No-kill. It’s a common term in the animal welfare industry. It’s also become an important label that many look for when determining if a rescue organization is worthy of their support. While it seems straightforward, there’s more to this label than you might think.
Where no-kill began:
The term “no-kill” comes from a movement that began in the 1980s and 90s. At the time, a common way to obtain a dog or cat was to go to your local breeder. Shelter animals were often seen as a less desirable, broken alternative for those who couldn’t afford a purebred animal.
No-kill was formed as a response to the overwhelming numbers of healthy animals being euthanized in shelters across the United States. The no-kill campaign asked for a commitment from communities to take proper measures to save all healthy and treatable pets from unnecessary euthanasia.
And it worked. According to Shelter Animals Count, a national database that began gathering shelter data in 2011, adoption numbers have more than quadrupled over the last decade. As adoption became more popular with the public, shelters were able to gain more funding, which helped build larger facilities, hire more staff to care for (and help rehabilitate) animals, and purchase better medical equipment. And as funding grew, the number of healthy and treatable animals being euthanized decreased.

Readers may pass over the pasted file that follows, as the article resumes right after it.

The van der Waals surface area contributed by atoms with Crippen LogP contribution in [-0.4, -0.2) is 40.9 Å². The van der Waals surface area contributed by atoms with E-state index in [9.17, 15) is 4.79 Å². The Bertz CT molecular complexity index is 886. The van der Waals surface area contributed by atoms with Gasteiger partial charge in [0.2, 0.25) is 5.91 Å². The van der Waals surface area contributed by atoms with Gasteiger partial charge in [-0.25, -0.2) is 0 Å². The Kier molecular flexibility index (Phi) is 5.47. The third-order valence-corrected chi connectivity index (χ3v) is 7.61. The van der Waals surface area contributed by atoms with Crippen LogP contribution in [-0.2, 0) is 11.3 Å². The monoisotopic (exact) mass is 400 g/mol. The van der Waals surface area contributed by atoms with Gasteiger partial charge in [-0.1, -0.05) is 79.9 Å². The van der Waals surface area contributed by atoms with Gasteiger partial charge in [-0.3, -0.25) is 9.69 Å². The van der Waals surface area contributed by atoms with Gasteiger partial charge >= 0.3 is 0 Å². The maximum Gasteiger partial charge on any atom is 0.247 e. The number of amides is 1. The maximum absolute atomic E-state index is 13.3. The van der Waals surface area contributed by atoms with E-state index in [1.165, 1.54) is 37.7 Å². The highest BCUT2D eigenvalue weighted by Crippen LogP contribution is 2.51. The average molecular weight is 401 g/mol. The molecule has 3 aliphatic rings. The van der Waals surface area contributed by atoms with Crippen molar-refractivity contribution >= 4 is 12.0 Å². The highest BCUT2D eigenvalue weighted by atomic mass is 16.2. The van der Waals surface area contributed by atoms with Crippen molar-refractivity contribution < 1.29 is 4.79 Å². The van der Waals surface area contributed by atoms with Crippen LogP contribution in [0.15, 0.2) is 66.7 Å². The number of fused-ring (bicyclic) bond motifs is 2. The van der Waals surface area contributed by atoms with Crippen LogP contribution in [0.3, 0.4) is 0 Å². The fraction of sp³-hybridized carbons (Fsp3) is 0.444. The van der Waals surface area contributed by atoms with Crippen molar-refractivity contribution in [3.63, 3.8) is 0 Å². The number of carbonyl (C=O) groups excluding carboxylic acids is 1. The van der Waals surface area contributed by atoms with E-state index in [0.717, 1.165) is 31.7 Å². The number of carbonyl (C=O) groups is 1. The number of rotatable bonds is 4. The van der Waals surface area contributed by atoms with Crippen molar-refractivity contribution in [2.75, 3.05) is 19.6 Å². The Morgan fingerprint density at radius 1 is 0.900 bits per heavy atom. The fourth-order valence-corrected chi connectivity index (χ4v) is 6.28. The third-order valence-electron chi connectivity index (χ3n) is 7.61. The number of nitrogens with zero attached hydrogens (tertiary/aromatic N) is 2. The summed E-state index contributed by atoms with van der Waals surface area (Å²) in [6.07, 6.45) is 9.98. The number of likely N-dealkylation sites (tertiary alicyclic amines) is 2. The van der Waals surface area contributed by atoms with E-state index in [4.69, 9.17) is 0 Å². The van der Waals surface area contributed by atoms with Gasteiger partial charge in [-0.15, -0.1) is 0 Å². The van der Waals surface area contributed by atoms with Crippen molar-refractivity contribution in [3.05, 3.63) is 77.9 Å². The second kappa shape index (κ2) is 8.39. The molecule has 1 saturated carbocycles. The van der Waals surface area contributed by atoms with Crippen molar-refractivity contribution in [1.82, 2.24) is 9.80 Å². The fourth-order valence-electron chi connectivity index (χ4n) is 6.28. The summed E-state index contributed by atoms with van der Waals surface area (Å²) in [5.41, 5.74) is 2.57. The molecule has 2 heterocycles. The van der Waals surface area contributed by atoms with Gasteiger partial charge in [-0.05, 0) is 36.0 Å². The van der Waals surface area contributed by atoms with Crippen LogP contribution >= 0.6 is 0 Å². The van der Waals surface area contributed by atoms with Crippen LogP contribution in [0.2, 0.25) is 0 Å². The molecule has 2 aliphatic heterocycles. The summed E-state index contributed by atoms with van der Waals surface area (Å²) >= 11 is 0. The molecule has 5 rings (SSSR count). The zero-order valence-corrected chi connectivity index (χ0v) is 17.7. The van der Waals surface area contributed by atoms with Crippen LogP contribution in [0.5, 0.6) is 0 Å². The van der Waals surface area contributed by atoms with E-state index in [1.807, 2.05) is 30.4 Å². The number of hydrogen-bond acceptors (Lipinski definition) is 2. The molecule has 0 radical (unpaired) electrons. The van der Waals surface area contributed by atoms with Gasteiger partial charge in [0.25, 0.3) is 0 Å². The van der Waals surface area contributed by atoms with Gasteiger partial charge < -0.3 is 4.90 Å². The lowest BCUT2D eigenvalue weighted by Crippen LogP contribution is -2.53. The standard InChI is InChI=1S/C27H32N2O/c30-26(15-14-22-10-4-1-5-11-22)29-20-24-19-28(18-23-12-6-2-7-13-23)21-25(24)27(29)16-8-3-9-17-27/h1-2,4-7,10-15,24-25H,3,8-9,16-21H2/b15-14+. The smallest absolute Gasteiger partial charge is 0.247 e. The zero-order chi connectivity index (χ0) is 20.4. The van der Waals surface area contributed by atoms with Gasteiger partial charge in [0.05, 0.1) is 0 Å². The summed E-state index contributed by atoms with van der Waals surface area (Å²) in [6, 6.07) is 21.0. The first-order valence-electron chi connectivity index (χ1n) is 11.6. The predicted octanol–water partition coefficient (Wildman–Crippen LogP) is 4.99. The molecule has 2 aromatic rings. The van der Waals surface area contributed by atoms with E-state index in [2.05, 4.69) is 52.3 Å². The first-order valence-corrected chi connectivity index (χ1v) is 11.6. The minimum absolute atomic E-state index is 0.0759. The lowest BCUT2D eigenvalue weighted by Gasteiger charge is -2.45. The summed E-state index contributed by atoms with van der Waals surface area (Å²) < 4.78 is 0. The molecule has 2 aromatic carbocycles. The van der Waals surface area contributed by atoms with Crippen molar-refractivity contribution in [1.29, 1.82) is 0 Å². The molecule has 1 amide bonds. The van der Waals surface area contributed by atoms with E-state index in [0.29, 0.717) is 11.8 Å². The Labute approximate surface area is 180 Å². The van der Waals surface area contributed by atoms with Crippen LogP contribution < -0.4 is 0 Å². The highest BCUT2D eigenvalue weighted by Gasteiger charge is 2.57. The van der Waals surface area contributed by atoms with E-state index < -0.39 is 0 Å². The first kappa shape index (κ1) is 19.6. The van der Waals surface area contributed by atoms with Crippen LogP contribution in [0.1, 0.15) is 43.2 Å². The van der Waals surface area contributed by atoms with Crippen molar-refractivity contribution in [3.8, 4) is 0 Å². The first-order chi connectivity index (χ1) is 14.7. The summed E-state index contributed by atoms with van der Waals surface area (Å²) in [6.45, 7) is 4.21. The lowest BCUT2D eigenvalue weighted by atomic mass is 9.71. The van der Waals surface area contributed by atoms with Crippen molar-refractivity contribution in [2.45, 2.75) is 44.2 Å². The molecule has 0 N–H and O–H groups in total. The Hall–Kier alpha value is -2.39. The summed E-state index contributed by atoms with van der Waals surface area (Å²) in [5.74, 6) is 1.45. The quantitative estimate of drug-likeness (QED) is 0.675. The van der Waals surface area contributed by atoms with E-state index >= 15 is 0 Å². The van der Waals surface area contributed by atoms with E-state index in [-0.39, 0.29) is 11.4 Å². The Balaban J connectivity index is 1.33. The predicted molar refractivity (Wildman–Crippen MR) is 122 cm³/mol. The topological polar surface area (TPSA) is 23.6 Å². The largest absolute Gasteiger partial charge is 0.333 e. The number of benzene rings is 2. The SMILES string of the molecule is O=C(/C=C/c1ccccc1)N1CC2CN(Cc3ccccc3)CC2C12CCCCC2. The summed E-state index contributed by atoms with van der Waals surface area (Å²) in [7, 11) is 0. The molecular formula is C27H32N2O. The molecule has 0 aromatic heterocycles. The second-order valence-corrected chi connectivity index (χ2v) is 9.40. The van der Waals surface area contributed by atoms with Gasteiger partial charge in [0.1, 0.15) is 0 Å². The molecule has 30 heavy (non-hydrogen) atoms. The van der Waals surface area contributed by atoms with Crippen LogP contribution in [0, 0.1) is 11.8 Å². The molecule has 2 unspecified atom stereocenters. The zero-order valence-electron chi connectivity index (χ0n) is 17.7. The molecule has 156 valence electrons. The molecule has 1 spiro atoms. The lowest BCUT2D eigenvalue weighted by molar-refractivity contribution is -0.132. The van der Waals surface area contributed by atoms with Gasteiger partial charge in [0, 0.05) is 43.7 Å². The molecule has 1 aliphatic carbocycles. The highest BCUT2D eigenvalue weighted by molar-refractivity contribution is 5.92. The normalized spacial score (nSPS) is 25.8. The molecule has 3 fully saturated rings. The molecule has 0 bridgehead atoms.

But a label once meant to unite communities in saving animal lives now divides the animal welfare industry.
The no-kill definition:
To be considered no-kill, a shelter or rescue has to have at least a 90% placement rate for the animals in their care. At the end of 2022, YVAS had a save rate of 96%, meaning we meet the qualifications to be considered no-kill. However, we’ve made a deliberate decision NOT to identify as a no-kill organization. It’s language we don’t, and we won’t, use to describe ourselves or any other animal rescue agency. Why? Check out the five facts below about no-kill, what it means, and why YVAS does not use it.